Note: Meghan is the Duchess of Sussex, not the Duchess of Suffolk.
MailOnline, Aug. 22, 2019: “A spokesman for Kensington Palace said: ‘We do not comment on what they do with their private time as a family.’”
The Sun, Aug. 24, 2019: “Kensington Palace declined to comment.”
Note: The Sun alleged “William and Kate were not aware of the alleged switch and had not asked for special treatment” but did not provide a source for that claim.
BBC, Oct. 21, 2019: “Kensington Palace had no comment on the ITV film, which aired on Sunday.”
The Sun, Oct. 25, 2019: “A Buckingham Palace spokesman said last night: ‘Whilst this story contains a significant number of factual inaccuracies and falsehoods, we will not provide a running commentary on every piece of conjecture and gossip except to restate that family matters will always remain private.’”
The Express, Nov. 11, 2019: “The Palace has denied Archie was with Meghan on the trip.”
The Express, Nov. 21, 2019: “Kate was due to join William for the ceremony this evening but Kensington Palace confirmed the Duchess of Cambridge had to cancel ‘due to their children.’ Kate’s last minute cancellation is not due to a health issue of either Prince George, Princess Charlotte or Prince Louis.”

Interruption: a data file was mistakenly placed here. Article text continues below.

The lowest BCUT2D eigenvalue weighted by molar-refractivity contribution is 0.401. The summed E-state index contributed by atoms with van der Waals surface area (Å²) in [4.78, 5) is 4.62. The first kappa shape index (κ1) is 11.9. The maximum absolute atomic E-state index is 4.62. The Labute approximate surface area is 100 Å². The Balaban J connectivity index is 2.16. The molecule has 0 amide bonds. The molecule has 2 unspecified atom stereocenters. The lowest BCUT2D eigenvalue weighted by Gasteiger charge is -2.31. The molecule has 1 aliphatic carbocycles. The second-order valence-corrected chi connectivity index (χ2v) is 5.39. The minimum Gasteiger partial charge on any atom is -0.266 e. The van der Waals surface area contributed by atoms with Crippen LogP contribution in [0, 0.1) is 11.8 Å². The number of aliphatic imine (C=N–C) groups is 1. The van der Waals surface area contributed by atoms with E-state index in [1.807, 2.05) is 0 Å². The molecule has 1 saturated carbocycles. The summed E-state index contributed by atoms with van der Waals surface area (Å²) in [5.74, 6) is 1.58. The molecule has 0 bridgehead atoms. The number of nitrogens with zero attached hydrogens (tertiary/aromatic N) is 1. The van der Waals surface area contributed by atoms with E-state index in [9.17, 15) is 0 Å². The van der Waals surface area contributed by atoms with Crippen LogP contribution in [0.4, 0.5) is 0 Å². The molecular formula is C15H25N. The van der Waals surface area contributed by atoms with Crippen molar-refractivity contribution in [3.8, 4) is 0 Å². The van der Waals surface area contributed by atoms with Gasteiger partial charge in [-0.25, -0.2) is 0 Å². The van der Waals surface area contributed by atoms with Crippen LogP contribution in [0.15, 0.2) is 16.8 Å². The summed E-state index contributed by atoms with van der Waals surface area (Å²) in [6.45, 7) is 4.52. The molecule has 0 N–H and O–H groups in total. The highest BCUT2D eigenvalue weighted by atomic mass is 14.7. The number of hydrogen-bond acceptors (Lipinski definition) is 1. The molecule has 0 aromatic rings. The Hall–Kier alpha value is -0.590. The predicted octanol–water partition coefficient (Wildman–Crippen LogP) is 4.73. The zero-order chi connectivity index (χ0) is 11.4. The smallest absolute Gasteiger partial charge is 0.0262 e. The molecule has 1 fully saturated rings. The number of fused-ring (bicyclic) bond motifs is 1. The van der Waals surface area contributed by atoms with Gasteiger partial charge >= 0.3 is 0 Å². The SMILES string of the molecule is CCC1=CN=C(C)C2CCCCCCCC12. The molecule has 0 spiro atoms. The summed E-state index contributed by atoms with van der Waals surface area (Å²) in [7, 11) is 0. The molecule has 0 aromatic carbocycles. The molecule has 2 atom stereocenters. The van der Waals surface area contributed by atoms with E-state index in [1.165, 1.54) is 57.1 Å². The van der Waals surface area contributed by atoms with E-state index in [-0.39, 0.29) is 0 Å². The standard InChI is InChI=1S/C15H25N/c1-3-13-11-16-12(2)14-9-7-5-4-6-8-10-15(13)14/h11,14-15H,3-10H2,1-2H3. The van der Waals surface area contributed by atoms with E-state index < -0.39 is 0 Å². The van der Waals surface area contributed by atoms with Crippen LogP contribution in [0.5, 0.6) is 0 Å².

The Sun, May 22, 2019: “Kensington Palace declined to comment last night.”
Note: The Sun broke this story, which was picked up by many outlets. According to Archive.org’s Wayback Machine, the piece was removed from the Sun’s website at some point after June 3, 2020.
The Sun declined to comment on the removal when contacted by BuzzFeed News.
The Daily Beast, Apr. 9, 2019: “Kensington Palace would not comment on the record to The Daily Beast about [the story that Prince William had an affair], but courtiers said the story ‘was totally wrong and false,’ and sought to pour cold water on In Touch’s credibility, saying it had previously published stories that ‘Obama was having an affair and Britney was having triplets.’ (The Daily Beast was unable to find these specific stories online.)”
The road to success and the road to failure are almost exactly the same.